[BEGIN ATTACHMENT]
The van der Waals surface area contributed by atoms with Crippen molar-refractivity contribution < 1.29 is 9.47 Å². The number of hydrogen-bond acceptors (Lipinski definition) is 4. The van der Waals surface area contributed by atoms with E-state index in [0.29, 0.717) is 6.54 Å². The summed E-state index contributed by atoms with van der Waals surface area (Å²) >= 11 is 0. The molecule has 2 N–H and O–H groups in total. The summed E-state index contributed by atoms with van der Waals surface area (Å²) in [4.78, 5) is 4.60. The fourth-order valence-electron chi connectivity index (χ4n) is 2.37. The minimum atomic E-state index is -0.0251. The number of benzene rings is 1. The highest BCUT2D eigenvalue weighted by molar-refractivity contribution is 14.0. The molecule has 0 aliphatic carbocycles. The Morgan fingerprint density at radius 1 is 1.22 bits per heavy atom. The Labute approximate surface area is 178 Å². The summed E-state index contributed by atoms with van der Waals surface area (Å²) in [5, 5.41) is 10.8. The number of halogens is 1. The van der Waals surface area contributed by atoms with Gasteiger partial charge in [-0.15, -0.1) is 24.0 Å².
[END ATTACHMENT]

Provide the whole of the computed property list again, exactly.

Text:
The van der Waals surface area contributed by atoms with Crippen molar-refractivity contribution < 1.29 is 9.47 Å². The number of hydrogen-bond acceptors (Lipinski definition) is 4. The van der Waals surface area contributed by atoms with E-state index in [0.29, 0.717) is 6.54 Å². The summed E-state index contributed by atoms with van der Waals surface area (Å²) >= 11 is 0. The molecule has 2 N–H and O–H groups in total. The summed E-state index contributed by atoms with van der Waals surface area (Å²) in [4.78, 5) is 4.60. The fourth-order valence-electron chi connectivity index (χ4n) is 2.37. The minimum atomic E-state index is -0.0251. The number of benzene rings is 1. The highest BCUT2D eigenvalue weighted by molar-refractivity contribution is 14.0. The molecule has 0 aliphatic carbocycles. The Morgan fingerprint density at radius 1 is 1.22 bits per heavy atom. The Labute approximate surface area is 178 Å². The summed E-state index contributed by atoms with van der Waals surface area (Å²) in [5, 5.41) is 10.8. The number of halogens is 1. The van der Waals surface area contributed by atoms with Gasteiger partial charge in [-0.15, -0.1) is 24.0 Å².